Over the last two weeks, America and its neighbors have watched as Democrats in Iowa and New Hampshire voted for who will challenge George W. Bush in November’s presidential election. In the months leading up to the nation’s first caucus and primary, it seemed as though Howard Dean would sweep the two contests and easily secure the nomination. However, in the few weeks immediately preceding the votes, we watched as Dean’s poll numbers fell and those of Sen. John Kerry rose dramatically, culminating in two wins for Kerry and second and third place showings for Dean. The media’s interpretations of the wins varied, yet one issue stuck out among the rest: electability. The pundits maintained that, in the end, Kerry has a better chance at beating Bush than Dean does. This argument was a central issue in the campaigns of Sen. Joe Lieberman, Sen. John Edwards and retired Gen. Wesley Clark as well.

As it has become a major campaign issue, electability deserves some explanation. What exactly does electability mean? How does a candidate become electable? In Lieberman’s case he claims that he is the only candidate who can attract Republican voters. Relying on his military background and status as a Washington outsider, Clark also alleges that he can cross party lines and attract Republicans (lending further weight to the rumors that Clark is a Republican). Though not explicitly mentioned in Edwards’ campaign, his supporters tout that he is the only Democrat who can win the South. Kerry, though, has been anointed as the most electable. He is a war hero and he has 35 years of Washington experience. Why wouldn’t anyone vote for him?

What is missing from all of these arguments is policy. Sure, the candidates may be able to make it to the White House, but what will they do when they get there? In their fawning over John Kerry’s electability, the Democratic establishment has failed to elucidate what Kerry’s vision of American is. Associated Press exit polling in New Hampshire indicated that a third of the voters, of whom half voted for Kerry, felt that the candidate’s ability to beat Bush was a higher priority than the candidate’s stance on the issues. Voters who felt more strongly about the issues tended to vote for Dean. Love him or hate him, one cannot argue that Dean lacks a coherent vision for the future of this country. He has concrete plans for health care, the economy and the environment, not to mention an unambiguous stance on the war in Iraq.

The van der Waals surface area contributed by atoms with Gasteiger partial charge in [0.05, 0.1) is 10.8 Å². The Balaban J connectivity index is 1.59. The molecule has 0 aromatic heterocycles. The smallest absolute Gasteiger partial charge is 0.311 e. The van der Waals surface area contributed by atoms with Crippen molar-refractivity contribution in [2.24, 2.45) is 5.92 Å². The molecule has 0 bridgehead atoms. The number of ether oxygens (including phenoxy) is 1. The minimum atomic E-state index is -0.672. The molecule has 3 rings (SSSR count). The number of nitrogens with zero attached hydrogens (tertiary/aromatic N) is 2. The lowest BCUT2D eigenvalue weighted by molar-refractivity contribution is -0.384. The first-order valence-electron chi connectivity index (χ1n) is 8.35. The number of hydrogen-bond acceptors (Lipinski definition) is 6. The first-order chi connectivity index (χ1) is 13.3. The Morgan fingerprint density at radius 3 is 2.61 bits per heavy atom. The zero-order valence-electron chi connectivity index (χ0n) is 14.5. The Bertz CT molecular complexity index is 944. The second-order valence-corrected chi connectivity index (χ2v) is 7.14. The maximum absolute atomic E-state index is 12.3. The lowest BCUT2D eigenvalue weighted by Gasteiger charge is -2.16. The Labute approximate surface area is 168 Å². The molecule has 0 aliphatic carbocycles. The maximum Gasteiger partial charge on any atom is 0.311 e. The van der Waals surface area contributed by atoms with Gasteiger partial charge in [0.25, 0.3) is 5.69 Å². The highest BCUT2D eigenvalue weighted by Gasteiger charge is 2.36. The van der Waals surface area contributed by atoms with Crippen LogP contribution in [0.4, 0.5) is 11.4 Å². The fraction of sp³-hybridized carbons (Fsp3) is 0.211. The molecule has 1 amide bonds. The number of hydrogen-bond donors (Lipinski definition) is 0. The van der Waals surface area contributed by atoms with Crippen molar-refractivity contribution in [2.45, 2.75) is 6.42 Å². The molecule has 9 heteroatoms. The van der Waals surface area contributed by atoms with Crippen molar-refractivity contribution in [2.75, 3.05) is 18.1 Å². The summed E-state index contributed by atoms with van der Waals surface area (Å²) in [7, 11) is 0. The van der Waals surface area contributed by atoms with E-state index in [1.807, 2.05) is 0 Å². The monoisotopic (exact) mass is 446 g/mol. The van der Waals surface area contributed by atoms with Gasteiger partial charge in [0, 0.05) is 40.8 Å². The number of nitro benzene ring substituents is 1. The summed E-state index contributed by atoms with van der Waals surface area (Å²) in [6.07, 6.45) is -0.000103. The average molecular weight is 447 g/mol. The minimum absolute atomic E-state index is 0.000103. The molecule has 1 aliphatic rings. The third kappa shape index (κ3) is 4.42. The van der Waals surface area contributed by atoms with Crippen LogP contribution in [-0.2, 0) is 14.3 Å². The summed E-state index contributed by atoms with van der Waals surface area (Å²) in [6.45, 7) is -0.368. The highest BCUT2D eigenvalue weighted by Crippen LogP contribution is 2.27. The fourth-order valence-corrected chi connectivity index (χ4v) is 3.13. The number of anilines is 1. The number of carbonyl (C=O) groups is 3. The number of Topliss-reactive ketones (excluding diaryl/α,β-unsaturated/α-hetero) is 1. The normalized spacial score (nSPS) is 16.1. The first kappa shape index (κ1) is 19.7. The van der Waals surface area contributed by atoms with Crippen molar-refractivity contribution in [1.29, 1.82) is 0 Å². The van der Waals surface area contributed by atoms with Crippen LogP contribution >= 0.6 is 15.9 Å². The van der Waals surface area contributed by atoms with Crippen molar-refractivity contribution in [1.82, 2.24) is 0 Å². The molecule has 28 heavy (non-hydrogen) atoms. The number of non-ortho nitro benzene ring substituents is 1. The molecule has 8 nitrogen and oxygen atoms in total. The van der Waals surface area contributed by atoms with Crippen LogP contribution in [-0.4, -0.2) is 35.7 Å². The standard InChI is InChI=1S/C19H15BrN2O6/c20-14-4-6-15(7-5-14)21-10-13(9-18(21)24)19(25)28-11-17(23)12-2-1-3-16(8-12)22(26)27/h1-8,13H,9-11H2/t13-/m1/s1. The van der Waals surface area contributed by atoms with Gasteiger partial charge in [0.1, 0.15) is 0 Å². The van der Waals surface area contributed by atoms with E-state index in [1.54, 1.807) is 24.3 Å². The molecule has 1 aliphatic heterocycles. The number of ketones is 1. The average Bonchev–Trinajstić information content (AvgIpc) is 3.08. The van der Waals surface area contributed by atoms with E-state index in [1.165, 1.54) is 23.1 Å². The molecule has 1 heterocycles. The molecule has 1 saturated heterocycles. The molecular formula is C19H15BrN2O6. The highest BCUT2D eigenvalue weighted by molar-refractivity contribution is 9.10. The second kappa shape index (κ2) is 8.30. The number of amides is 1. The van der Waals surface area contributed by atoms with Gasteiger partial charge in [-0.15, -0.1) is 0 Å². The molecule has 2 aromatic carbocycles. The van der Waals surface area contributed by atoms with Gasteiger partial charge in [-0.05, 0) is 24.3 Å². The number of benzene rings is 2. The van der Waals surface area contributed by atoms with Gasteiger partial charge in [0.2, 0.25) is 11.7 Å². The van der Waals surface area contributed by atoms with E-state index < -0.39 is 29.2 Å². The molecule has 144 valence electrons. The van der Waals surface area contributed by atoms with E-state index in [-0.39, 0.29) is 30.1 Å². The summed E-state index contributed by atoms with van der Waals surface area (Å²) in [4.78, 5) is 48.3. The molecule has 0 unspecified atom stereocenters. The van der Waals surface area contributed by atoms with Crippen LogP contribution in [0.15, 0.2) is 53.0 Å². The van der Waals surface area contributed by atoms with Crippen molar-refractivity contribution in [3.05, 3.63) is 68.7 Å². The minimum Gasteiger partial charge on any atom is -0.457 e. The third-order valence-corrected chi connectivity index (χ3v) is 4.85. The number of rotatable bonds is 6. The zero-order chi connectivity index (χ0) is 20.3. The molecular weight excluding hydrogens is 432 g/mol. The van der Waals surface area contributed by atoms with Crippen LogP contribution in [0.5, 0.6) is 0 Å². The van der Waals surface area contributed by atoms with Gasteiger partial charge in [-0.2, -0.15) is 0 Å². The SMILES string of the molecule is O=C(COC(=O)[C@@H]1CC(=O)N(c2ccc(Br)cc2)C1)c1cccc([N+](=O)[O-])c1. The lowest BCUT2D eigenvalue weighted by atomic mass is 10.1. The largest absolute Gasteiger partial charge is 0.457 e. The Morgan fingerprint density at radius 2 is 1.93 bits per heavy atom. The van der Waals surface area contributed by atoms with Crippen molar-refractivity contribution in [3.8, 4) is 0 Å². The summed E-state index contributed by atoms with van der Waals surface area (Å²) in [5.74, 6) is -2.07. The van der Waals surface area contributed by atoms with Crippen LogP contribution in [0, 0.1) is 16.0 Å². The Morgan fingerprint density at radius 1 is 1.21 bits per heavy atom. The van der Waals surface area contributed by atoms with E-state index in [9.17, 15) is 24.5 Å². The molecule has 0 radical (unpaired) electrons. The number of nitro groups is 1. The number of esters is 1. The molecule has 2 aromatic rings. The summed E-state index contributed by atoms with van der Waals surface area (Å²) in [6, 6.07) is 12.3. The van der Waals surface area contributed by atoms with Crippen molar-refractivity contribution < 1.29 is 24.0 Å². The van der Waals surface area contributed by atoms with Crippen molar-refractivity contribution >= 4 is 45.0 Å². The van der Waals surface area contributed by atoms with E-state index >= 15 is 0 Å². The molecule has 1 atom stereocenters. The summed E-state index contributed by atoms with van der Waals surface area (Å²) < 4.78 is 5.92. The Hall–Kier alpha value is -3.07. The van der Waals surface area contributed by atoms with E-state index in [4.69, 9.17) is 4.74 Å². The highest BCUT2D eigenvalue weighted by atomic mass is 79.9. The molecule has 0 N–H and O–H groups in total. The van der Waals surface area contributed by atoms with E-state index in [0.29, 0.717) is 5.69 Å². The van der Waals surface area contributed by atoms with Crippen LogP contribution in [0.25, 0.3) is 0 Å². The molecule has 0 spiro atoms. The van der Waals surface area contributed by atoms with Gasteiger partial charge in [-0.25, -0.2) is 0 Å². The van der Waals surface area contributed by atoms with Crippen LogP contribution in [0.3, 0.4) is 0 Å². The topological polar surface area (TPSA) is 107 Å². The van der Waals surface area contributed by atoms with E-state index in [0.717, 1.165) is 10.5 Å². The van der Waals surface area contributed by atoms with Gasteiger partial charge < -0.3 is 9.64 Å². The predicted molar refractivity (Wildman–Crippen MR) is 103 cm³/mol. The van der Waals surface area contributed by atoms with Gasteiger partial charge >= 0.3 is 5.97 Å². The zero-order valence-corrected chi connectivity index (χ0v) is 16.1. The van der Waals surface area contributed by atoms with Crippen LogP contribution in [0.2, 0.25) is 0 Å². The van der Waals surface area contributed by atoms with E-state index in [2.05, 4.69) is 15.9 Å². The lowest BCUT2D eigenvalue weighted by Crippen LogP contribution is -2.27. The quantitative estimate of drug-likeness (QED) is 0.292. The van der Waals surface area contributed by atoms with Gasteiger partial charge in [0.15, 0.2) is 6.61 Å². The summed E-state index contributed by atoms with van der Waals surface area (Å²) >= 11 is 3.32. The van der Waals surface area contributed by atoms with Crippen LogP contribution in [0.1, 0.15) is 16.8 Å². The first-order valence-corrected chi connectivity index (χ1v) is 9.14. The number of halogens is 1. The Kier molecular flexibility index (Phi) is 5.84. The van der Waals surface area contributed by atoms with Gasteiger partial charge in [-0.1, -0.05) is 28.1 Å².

The irony is that Democrats will not necessarily win by nominating the most “electable” candidate. Because America is so polarized right now, the prized swing voter is a thing of the past. The victorious party in November will be the one that can get the most people to the polls. Democrats need a candidate who will inspire the millions of disaffected and apathetic Americans, college students included, to vote.

Howard Dean has proven that he can mobilize thousands of these people to get involved. Dean’s is a campaign of empowerment; he inspires voters with his oft-repeated refrain, “You have the power to take your country back.” John Kerry does not inspire; instead, he is what The Globe and Mail’s Jeffrey Simpson calls “the safe candidate.” America does need a new leader, but the safe candidate is not the way to go.

For the Democrats, choosing electability is conceding on policy. Rather than run a candidate who is strong on the issues, they are choosing to run a so-called “strong candidate.” Democrats should not compromise their vision for a better America. They have to realize that, at a time when Americans are desperately looking to move forward, electability by its very nature looks to the past. Democrats in the remaining primary states should vote for the candidate who offers them hope for a better tomorrow. This candidate will be the one who can, and will, beat George W. Bush.

“Electability” is a worry of the media. Health care, jobs, balanced budgets and education are everyone’s concerns. When it comes to these issues, Howard Dean is the man to beat.